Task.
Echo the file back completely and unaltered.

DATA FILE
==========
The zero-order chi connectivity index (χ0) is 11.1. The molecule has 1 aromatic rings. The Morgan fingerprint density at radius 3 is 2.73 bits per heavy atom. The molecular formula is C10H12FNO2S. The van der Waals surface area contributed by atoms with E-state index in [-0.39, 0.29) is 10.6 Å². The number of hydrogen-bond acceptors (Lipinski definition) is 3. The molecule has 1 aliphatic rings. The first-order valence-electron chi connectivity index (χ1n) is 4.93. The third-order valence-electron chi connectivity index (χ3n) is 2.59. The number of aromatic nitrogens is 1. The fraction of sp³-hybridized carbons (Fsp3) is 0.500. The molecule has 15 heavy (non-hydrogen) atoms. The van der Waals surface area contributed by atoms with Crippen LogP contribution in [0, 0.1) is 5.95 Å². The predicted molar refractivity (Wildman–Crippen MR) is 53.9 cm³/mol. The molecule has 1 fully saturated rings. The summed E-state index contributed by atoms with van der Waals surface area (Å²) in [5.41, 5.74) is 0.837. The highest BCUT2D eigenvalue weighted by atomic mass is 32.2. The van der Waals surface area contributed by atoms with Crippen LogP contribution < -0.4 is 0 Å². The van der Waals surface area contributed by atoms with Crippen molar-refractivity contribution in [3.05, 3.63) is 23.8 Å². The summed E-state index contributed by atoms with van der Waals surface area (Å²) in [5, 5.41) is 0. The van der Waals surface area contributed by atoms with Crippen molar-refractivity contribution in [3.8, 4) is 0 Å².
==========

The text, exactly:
The zero-order chi connectivity index (χ0) is 11.1. The molecule has 1 aromatic rings. The Morgan fingerprint density at radius 3 is 2.73 bits per heavy atom. The molecular formula is C10H12FNO2S. The van der Waals surface area contributed by atoms with E-state index in [-0.39, 0.29) is 10.6 Å². The number of hydrogen-bond acceptors (Lipinski definition) is 3. The molecule has 1 aliphatic rings. The first-order valence-electron chi connectivity index (χ1n) is 4.93. The third-order valence-electron chi connectivity index (χ3n) is 2.59. The number of aromatic nitrogens is 1. The fraction of sp³-hybridized carbons (Fsp3) is 0.500. The molecule has 15 heavy (non-hydrogen) atoms. The van der Waals surface area contributed by atoms with Crippen LogP contribution in [0, 0.1) is 5.95 Å². The predicted molar refractivity (Wildman–Crippen MR) is 53.9 cm³/mol. The molecule has 1 fully saturated rings. The summed E-state index contributed by atoms with van der Waals surface area (Å²) in [5.41, 5.74) is 0.837. The highest BCUT2D eigenvalue weighted by atomic mass is 32.2. The van der Waals surface area contributed by atoms with Crippen LogP contribution < -0.4 is 0 Å². The van der Waals surface area contributed by atoms with Crippen molar-refractivity contribution in [3.05, 3.63) is 23.8 Å². The summed E-state index contributed by atoms with van der Waals surface area (Å²) in [5, 5.41) is 0. The van der Waals surface area contributed by atoms with Crippen molar-refractivity contribution in [3.8, 4) is 0 Å².